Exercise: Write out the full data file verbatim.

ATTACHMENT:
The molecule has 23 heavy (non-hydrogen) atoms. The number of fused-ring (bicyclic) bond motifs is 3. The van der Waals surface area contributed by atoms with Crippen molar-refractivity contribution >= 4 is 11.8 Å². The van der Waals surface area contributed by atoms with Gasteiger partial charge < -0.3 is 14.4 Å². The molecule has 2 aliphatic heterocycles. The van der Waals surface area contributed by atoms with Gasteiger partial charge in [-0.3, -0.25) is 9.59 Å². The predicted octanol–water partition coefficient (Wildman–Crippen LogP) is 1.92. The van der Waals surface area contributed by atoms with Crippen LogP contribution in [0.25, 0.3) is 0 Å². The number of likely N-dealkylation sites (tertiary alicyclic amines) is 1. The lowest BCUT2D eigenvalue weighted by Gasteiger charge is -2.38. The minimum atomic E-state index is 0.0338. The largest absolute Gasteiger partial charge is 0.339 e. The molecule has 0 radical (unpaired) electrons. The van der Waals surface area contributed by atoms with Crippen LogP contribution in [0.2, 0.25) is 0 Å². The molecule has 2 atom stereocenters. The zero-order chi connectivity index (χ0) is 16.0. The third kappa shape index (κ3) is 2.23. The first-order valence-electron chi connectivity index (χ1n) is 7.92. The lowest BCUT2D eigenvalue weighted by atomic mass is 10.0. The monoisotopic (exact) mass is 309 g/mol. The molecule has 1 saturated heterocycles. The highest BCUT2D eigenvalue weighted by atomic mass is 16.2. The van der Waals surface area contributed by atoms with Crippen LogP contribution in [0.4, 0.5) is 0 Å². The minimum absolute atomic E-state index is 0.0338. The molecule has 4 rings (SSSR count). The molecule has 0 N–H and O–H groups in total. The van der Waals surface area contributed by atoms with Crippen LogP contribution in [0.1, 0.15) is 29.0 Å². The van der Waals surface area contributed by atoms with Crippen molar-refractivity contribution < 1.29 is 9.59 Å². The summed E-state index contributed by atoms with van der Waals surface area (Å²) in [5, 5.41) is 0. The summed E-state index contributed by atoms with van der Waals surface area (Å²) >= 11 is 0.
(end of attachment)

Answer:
The molecule has 23 heavy (non-hydrogen) atoms. The number of fused-ring (bicyclic) bond motifs is 3. The van der Waals surface area contributed by atoms with Crippen molar-refractivity contribution >= 4 is 11.8 Å². The van der Waals surface area contributed by atoms with Gasteiger partial charge < -0.3 is 14.4 Å². The molecule has 2 aliphatic heterocycles. The van der Waals surface area contributed by atoms with Gasteiger partial charge in [-0.3, -0.25) is 9.59 Å². The predicted octanol–water partition coefficient (Wildman–Crippen LogP) is 1.92. The van der Waals surface area contributed by atoms with Crippen LogP contribution in [0.25, 0.3) is 0 Å². The number of likely N-dealkylation sites (tertiary alicyclic amines) is 1. The lowest BCUT2D eigenvalue weighted by Gasteiger charge is -2.38. The minimum atomic E-state index is 0.0338. The largest absolute Gasteiger partial charge is 0.339 e. The molecule has 0 radical (unpaired) electrons. The van der Waals surface area contributed by atoms with Crippen LogP contribution in [0.2, 0.25) is 0 Å². The molecule has 2 atom stereocenters. The zero-order chi connectivity index (χ0) is 16.0. The third kappa shape index (κ3) is 2.23. The first-order valence-electron chi connectivity index (χ1n) is 7.92. The lowest BCUT2D eigenvalue weighted by atomic mass is 10.0. The monoisotopic (exact) mass is 309 g/mol. The molecule has 1 saturated heterocycles. The highest BCUT2D eigenvalue weighted by atomic mass is 16.2. The van der Waals surface area contributed by atoms with Crippen LogP contribution in [0.4, 0.5) is 0 Å². The minimum absolute atomic E-state index is 0.0338. The molecule has 4 rings (SSSR count). The molecule has 0 N–H and O–H groups in total. The van der Waals surface area contributed by atoms with Crippen LogP contribution in [0.1, 0.15) is 29.0 Å². The van der Waals surface area contributed by atoms with Crippen molar-refractivity contribution < 1.29 is 9.59 Å². The summed E-state index contributed by atoms with van der Waals surface area (Å²) in [5, 5.41) is 0. The summed E-state index contributed by atoms with van der Waals surface area (Å²) >= 11 is 0.